Computer with a mouse clicking on "apply now" to the healthcare insurance marketplace

Forget all the talk of death spirals and devastating losses affixed to UnitedHealth Group’s departure from all but a few of its exchange markets. We’re not there – other dominoes would need to fall first. Should exchange markets see a sudden exodus of Blue Cross Blue Shield plans and established carriers such as Kaiser, then we might talk about death spirals and funeral arrangements for the exchanges.

UnitedHealth alone cannot tear down the exchange markets. With about 500,000 exchanges lives in 2015, the insurer operated in 30-plus exchange markets for 2016. Despite its volume of lives, they were dispersed. UnitedHealth was only an enrollment leader in Nevada, where different factors contributed to its strength.

For a publicly-traded insurer, UnitedHealth picked the wrong moment to play big. In many states, the collapse of CO-OPs came at the worst possible time in the enrollment cycle – after 2016 rates were already set. The return of the CO-OPs’ older, sick populations in the exchange pool would have driven up rates were they not finalized. With policies not reflecting the cost of care these enrollees might incur, lower premiums might draw high-cost enrollees to cheaper policies, making that coverage unsustainable for 2017.

UnitedHealth did not put its best brand forward in many markets. Take Colorado, which UnitedHealth will drop in 2017. UnitedHealth participated in Colorado from the exchange’s inception, albeit through AllSavers Insurance Co., a little-known subsidiary. UnitedHealth barely made a dent in Colorado’s competitive exchange market, where a stronger brand could have made a difference. UnitedHealth can get away with marketing as a subsidiary in Nevada, where its vertically integrated Health Plan of Nevada dominates the commercial market. But AllSavers is not a well-known brand, which likely cost UnitedHealth traction in some exchanges.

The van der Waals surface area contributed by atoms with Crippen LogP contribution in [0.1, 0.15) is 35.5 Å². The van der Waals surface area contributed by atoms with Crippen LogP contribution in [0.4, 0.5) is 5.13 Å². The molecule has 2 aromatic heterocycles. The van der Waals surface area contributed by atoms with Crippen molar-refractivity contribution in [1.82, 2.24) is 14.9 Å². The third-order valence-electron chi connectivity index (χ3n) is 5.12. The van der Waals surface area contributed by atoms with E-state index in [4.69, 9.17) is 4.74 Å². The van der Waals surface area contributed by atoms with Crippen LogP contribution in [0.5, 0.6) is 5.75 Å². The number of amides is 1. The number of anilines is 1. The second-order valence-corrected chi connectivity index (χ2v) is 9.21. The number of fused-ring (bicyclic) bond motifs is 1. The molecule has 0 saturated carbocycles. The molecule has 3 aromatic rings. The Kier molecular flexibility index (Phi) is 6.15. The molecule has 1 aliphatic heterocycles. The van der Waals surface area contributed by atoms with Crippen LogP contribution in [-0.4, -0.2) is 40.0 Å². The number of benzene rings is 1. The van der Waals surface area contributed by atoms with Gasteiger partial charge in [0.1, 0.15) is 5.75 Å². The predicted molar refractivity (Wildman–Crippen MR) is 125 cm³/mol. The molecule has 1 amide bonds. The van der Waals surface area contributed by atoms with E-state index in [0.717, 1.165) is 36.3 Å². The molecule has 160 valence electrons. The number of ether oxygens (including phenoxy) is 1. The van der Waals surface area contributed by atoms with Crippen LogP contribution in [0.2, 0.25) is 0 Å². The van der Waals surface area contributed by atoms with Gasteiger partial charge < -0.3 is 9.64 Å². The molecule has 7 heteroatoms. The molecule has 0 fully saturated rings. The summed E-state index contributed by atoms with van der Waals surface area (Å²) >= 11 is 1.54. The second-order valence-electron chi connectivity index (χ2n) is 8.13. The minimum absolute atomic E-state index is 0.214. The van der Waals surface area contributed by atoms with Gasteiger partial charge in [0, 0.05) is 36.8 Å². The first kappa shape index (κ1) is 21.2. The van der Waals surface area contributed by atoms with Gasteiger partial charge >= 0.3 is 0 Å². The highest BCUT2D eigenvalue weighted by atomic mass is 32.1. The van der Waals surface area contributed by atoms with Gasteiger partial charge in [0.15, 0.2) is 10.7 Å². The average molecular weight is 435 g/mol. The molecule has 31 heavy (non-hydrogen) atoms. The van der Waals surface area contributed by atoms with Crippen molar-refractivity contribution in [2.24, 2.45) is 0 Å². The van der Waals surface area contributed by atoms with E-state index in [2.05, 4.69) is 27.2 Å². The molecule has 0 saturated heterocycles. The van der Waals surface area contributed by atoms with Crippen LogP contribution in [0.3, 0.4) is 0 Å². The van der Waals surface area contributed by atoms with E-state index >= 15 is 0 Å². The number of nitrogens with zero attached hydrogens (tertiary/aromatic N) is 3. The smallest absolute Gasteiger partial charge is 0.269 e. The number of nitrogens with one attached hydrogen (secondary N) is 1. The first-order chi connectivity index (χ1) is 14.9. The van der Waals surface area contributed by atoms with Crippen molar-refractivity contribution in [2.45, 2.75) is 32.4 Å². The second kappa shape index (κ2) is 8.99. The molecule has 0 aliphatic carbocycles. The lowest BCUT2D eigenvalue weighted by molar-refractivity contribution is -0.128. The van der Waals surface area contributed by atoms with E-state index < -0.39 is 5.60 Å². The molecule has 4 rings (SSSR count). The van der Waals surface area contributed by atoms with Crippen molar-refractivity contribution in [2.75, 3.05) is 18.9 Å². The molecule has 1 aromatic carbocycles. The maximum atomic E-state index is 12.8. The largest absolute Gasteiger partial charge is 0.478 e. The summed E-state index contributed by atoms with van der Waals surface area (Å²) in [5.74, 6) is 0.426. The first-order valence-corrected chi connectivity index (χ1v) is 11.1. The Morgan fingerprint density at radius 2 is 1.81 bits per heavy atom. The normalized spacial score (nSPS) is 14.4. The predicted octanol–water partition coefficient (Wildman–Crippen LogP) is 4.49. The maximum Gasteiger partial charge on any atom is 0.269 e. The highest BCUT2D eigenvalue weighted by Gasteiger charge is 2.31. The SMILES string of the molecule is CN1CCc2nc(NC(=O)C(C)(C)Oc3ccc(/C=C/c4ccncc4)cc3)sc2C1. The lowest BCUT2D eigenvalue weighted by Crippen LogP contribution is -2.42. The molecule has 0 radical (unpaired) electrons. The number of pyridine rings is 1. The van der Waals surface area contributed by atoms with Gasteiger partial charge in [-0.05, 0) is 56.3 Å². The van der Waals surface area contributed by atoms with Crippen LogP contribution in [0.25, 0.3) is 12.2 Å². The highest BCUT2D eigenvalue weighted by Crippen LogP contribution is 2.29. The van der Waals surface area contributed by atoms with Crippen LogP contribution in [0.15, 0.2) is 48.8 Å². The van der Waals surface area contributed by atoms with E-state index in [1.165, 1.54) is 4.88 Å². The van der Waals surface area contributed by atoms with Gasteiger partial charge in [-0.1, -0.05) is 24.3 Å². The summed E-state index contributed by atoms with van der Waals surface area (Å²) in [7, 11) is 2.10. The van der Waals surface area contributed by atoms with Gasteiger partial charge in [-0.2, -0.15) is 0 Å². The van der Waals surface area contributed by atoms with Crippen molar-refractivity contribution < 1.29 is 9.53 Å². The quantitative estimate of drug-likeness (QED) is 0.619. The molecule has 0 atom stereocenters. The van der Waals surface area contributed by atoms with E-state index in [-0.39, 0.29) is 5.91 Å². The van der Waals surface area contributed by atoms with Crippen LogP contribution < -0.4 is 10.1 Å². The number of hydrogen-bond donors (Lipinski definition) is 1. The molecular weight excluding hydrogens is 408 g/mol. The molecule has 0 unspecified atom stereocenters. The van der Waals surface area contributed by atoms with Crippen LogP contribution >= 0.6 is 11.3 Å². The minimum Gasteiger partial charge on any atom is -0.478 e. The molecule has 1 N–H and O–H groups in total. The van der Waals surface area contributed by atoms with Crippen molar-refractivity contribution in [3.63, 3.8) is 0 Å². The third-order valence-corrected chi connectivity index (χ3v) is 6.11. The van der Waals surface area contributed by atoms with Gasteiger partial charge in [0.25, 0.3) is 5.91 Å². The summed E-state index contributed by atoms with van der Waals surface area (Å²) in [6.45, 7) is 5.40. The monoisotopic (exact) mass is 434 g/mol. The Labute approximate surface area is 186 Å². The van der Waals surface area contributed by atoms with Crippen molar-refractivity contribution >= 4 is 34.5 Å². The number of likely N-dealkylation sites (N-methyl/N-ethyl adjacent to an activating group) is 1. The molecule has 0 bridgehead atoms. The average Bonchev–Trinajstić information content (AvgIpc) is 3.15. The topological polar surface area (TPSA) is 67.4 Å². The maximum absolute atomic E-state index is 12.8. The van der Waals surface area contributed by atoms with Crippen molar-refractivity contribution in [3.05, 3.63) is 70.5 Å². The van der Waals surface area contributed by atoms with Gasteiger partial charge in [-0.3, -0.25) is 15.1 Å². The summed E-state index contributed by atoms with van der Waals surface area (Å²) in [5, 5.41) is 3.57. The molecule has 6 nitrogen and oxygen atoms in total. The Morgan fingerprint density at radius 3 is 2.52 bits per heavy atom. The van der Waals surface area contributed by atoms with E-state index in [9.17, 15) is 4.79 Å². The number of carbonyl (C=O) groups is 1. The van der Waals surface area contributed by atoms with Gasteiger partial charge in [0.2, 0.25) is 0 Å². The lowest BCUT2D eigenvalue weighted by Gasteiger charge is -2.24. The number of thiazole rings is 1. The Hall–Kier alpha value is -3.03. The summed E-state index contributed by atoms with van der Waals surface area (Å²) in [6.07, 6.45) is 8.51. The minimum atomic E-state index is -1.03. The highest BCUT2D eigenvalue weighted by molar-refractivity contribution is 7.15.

UnitedHealth’s exchange withdrawals do not differ greatly from how its top competitors played in the exchanges. Aetna has retreated from several markets since the first open enrollment, many informer Coventry Healthcare strongholds. Not previously a large player in individual policies, Cigna started conservatively in exchange business, with just five states in 2014. It has added new states strategically in subsequent open enrollment periods.

The only exceptions among for-profit, publicly traded insurers are Anthem, which had a large book of individual and small-group business in all of its 14 states.

This is not to dismiss UnitedHealth’s departure as a minor event. In 2015 and 2016, UnitedHealth expanded heavily into states across the southeast and the Great Plains. Those markets typically had few rural exchange offerings, and the dominance of Southeastern state Blue plans is exceedingly difficult to crack. Many counties in those states will slip back to having Blue as the lone option.

UnitedHealth’s decision says more about UnitedHealth’s exchange experience than it does about the state of exchanges. For now, some markets will be diminished, some will feel little impact. With UnitedHealth sticking with a few states, it leaves open the door to expand again – its narrow-network subsidiary, Harken Health, could be an avenue for future exchange participation.

That’s cold comfort in markets where UnitedHealth’s departure winnows exchange options. But UnitedHealth went big at a time when it should have copied its for-profit peers and expanded exchange business more diligently.

wmelville@TeamDRG.com

Twitter: @BillMelvilleDRG

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